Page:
Sam Whewall

Extra-curricular activities are crucial for nurturing children’s ‘softer’ skills outside the classroom. However, our recent Social Mobility Commission report highlights a dearth of opportunities for young people in some communities, meaning many will spend the next six weeks with little to do.

Extra-curricular activities have made it onto the government’s agenda in recent months. Activities like joining a sports team or learning a musical instrument were considered vital for young people’s future success by outgoing education secretary, Damian Hinds, who advocated recently for greater ‘character’ and ‘resilience’ in school children – arguably a purposive shifting of responsibility for young people onto young people themselves. Nevertheless, the space extra-curricular activities provide for developing those so-called ‘soft’ skills, like confidence and independence, has been recognised.

This was highlighted in the study colleagues and I conducted for the Social Mobility Commission, published during what was for many the last week of the school year. However, what the report also highlights are the concerning disparities – social, geographical, ethnic and gendered – in young people’s access to and engagement in extra-curricular activities. One figure, for example, showed that whilst one in five White British children took part in some form of music tuition, only 4% of British Pakistani did so. And although almost two-thirds of boys took part in sporting activities, only 40% of girls engaged in some form of sport.

Particularly striking from the focus group data, however, was the scarcity (and in some cases, the total absence) of extra-curricular opportunities in some local communities. In some of the villages where the students lived, even the most basic facilities and resources required to deliver enriching activities had disappeared (a likely symptom of the ongoing tightening of local authorities’ fiscal belts). This was especially the case for those interviewed at Coalfields School*, whose intake was primarily children living in former coal mining communities near to the school. Both pupils and parents from one of these villages, Forkhill*, reported there was literally nothing to do and nowhere to go for children in their community. As one pupil described, ‘there used to be a youth club but that’s gone now.’ Another explained how he now had to catch a bus to a neighbouring village to play football on weekends as his local team had ceased to exist.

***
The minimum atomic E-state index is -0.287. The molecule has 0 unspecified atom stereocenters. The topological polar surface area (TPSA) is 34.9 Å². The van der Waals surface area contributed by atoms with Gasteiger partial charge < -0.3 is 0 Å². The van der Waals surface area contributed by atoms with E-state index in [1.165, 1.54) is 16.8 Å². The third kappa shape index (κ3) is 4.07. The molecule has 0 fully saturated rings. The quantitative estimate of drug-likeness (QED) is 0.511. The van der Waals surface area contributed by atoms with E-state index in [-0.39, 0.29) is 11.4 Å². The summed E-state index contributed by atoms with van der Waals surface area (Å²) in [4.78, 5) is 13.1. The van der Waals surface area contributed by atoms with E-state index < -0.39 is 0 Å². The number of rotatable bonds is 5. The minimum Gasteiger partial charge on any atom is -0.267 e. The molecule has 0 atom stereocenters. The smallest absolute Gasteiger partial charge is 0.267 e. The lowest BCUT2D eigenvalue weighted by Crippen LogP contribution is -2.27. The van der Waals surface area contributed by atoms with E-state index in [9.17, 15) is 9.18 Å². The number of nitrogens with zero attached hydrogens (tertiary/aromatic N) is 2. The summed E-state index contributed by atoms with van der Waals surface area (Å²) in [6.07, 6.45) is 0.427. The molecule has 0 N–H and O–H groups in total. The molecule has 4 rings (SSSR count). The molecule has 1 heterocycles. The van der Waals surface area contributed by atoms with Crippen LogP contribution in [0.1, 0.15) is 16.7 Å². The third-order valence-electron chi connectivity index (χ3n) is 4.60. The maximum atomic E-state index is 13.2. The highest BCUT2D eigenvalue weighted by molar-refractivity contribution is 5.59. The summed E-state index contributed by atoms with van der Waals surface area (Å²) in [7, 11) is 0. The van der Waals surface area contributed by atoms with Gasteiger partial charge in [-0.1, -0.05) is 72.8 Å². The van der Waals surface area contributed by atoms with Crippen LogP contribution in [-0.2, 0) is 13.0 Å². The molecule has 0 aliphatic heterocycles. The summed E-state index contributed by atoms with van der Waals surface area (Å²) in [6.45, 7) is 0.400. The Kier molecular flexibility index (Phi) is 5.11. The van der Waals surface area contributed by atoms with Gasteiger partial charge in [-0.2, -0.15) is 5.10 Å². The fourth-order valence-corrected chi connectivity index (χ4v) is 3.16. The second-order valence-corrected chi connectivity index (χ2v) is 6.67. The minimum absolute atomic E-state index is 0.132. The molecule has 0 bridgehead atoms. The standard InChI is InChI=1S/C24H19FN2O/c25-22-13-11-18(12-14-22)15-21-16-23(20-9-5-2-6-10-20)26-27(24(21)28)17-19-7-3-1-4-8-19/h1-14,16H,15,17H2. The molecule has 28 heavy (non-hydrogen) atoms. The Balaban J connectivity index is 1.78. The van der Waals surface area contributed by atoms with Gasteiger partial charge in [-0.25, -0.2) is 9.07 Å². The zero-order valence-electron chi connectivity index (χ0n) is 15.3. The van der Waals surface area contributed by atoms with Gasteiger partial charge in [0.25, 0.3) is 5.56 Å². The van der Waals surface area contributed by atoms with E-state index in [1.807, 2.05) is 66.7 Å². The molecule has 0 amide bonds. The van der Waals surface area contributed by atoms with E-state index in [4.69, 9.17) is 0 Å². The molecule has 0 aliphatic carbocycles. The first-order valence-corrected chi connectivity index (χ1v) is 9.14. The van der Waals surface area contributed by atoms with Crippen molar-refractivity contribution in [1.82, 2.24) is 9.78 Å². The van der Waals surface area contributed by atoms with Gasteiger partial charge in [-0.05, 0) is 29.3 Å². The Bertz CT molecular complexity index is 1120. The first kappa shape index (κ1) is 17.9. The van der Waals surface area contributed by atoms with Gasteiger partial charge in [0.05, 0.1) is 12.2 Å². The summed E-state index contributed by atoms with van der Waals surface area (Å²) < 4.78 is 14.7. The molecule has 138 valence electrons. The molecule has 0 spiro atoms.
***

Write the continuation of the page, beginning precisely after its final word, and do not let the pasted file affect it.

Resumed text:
Many pupils and parents at the school pointed to an exponential decline, particularly in recent years, of provision in these communities. Youth clubs, swimming pools and sports clubs that had for decades provided space for children to socialise and learn new skills outside of school had closed down. Even remaining green spaces were considered no-go areas, due to anti-social behaviour and a lack of maintenance – comments that chimed with the Local Government Association’s anxieties about the impact of spending cuts on local communities.